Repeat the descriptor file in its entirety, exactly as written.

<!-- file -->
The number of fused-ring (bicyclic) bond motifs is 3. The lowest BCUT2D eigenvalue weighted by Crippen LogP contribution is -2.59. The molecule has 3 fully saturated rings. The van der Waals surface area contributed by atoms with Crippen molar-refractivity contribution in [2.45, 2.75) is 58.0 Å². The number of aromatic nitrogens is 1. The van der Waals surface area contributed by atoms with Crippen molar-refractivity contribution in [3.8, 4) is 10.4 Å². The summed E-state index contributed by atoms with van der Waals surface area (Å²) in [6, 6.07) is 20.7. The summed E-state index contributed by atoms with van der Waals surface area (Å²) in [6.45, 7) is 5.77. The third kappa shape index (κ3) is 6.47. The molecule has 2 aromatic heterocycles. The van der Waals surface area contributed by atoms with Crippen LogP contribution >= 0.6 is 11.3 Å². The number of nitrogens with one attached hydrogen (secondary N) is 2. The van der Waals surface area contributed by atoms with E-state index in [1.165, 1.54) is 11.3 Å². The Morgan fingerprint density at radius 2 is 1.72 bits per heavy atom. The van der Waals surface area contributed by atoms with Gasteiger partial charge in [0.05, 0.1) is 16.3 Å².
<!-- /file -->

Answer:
The number of fused-ring (bicyclic) bond motifs is 3. The lowest BCUT2D eigenvalue weighted by Crippen LogP contribution is -2.59. The molecule has 3 fully saturated rings. The van der Waals surface area contributed by atoms with Crippen molar-refractivity contribution in [2.45, 2.75) is 58.0 Å². The number of aromatic nitrogens is 1. The van der Waals surface area contributed by atoms with Crippen molar-refractivity contribution in [3.8, 4) is 10.4 Å². The summed E-state index contributed by atoms with van der Waals surface area (Å²) in [6, 6.07) is 20.7. The summed E-state index contributed by atoms with van der Waals surface area (Å²) in [6.45, 7) is 5.77. The third kappa shape index (κ3) is 6.47. The molecule has 2 aromatic heterocycles. The van der Waals surface area contributed by atoms with Crippen LogP contribution >= 0.6 is 11.3 Å². The number of nitrogens with one attached hydrogen (secondary N) is 2. The van der Waals surface area contributed by atoms with E-state index in [1.165, 1.54) is 11.3 Å². The Morgan fingerprint density at radius 2 is 1.72 bits per heavy atom. The van der Waals surface area contributed by atoms with Gasteiger partial charge in [0.05, 0.1) is 16.3 Å².